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MD Anderson–led alliance seeks to advance leukemia drug development


 

The University of Texas MD Anderson Cancer Center, Houston, and Ascentage Pharma of Suzhou, China, recently formed a 5-year strategic alliance to advance the development of novel cancer therapeutics, primarily for leukemia.

The collaboration, led by Hagop Kantarjian, MD, chair of leukemia at MD Anderson, will use Ascentage’s proprietary Protein-Protein Interaction drug discovery technology platform to develop the company’s apoptosis-targeted and tyrosine kinase inhibitor drug candidates.

The drug candidates will be studied as single-agent therapies and in combinations with other approved or investigational therapeutics. The candidates, chosen for their potential to treat acute myeloid leukemia (AML), chronic myeloid leukemia (CML), acute lymphoblastic leukemia (ALL), myeloproliferative neoplasms, and myelofibrosis, include:

  • HQP1351, a third-generation BCR-ABL inhibitor that has been shown to be safe and “highly active” in treating patients with chronic- or accelerated-phase CML, with or without the T3151 mutation. Preliminary results of the phase 1 study were presented at the 2018 annual meeting of the American Society of Hematology (Abstract 791).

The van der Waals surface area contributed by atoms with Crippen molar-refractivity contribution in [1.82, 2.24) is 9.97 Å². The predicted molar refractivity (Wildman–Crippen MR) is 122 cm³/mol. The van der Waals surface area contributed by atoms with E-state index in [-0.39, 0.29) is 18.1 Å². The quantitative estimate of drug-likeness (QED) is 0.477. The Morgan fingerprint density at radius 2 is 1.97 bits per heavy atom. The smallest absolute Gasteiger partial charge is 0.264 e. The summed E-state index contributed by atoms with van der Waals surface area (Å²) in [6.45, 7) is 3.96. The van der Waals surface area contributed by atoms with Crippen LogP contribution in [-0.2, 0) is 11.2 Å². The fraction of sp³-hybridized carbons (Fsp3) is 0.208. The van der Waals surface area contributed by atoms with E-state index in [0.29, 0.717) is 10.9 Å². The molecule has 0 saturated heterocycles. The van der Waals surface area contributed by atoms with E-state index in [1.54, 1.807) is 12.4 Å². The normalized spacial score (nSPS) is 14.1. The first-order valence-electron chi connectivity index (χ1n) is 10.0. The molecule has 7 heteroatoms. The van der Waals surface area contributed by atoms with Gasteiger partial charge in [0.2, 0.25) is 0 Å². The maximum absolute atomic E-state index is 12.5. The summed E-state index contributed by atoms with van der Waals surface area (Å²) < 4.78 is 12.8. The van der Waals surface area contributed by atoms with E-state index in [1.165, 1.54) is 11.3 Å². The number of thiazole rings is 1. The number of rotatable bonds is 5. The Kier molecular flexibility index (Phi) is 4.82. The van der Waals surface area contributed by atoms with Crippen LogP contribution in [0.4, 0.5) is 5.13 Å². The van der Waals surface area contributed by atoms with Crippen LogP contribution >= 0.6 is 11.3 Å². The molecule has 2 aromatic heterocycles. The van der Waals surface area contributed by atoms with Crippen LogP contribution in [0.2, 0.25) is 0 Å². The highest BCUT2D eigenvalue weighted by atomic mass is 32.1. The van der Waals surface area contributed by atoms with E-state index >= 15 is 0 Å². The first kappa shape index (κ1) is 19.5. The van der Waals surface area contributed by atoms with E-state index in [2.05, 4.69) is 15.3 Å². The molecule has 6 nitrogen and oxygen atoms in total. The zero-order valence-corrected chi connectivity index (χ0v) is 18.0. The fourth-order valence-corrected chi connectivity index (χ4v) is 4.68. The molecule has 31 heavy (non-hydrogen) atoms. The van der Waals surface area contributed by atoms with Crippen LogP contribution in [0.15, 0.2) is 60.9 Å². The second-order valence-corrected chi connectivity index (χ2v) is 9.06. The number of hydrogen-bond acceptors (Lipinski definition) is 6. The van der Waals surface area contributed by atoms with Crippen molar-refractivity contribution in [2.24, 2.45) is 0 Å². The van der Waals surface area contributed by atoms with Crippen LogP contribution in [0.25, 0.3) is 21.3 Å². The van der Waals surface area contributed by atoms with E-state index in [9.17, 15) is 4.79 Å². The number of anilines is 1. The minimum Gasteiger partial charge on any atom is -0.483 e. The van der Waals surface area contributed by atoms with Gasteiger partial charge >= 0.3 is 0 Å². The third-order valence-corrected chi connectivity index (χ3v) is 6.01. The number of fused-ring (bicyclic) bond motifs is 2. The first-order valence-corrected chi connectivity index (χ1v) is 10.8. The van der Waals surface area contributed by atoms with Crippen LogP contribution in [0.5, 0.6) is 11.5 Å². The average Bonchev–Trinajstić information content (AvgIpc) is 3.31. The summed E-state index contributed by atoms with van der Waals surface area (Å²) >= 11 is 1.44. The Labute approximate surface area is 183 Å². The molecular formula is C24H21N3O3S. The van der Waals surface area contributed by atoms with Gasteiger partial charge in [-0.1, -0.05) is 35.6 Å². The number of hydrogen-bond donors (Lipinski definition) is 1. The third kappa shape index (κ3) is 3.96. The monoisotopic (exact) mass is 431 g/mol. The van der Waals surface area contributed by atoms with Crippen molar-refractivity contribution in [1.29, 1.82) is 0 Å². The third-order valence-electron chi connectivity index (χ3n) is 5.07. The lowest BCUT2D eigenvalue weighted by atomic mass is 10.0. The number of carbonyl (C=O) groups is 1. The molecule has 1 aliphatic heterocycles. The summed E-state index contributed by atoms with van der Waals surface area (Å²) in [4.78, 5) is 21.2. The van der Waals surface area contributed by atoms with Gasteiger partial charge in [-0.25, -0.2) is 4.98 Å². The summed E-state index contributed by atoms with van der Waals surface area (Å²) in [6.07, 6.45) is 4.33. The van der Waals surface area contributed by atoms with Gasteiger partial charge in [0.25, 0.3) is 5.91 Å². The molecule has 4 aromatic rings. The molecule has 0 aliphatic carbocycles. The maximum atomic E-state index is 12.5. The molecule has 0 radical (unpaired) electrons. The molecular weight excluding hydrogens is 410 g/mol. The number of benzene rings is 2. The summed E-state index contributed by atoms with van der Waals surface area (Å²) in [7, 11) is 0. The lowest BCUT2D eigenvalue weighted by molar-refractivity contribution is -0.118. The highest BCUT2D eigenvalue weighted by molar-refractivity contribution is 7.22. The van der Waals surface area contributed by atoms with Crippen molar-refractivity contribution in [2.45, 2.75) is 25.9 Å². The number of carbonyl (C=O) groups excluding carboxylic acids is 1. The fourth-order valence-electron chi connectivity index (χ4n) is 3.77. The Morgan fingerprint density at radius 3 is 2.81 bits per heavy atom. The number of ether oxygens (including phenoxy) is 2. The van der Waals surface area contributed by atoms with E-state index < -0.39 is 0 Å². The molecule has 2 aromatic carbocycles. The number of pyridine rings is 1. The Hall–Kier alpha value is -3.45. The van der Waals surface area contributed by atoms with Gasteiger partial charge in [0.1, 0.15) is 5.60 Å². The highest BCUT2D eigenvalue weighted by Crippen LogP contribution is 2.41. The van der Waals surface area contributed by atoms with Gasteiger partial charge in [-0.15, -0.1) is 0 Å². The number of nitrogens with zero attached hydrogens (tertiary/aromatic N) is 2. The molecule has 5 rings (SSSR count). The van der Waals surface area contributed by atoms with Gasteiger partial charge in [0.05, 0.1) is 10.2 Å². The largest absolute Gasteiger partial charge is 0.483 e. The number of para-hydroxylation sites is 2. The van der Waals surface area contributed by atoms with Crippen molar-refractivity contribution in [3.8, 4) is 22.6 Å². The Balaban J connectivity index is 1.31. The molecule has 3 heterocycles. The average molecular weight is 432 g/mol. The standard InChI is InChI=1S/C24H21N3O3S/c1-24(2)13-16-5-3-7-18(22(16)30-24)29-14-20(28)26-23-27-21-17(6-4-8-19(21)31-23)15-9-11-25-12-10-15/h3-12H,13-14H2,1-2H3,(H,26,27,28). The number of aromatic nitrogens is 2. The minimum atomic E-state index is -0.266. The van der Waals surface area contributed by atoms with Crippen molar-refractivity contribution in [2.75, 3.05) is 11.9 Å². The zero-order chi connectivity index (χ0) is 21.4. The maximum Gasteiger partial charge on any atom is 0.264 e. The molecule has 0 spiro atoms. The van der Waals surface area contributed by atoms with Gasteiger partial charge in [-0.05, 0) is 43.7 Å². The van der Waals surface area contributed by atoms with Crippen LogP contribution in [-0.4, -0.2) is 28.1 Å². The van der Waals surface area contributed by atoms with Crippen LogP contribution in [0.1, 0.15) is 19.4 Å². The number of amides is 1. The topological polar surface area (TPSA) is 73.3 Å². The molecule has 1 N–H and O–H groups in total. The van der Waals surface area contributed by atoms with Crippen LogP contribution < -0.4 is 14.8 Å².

• APG-1252, a highly potent Bcl-2 family inhibitor, has high binding affinities to Bcl-2, Bcl-xL and Bcl-w. It has achieved tumor regression in small cell lung cancer, colon, breast, and ALL xenografts. A phase 1, dose-escalating study is currently being conducted (NCT03387332).
  • APG-2575, a selective Bcl-2 inhibitor, is being studied in a phase 1, multicenter, single-agent trial in patients with B-cell hematologic malignancies, including multiple myeloma, chronic lymphocytic leukemia, lymphoplasmacytic lymphoma, non-Hodgkin lymphomas, and AML (NCT03537482).
  • APG-1387, an inhibitor of apoptosis protein, is being studied in solid tumors and hematologic malignancies (NCT03386526). Investigators asserted that combining it with an anti–programmed death 1 antibody would be “a very attractive approach” for cancer therapy. In advanced solid tumors it has been well tolerated with manageable adverse events, according to a study presented at the 2018 annual meeting of the American Society of Clinical Oncology (Abstract 2593).
  • APG-115 is an MDM2-p53 inhibitor that, when combined with radiotherapy, has been shown to enhance the antitumor effect in gastric adenocarcinoma, according to a paper published in the Journal of Experimental & Clinical Cancer Research.

“We will be investigating this pipeline of candidate therapies, and we are interested in the novel mechanism of their actions,” Dr. Kantarjian said in a statement.

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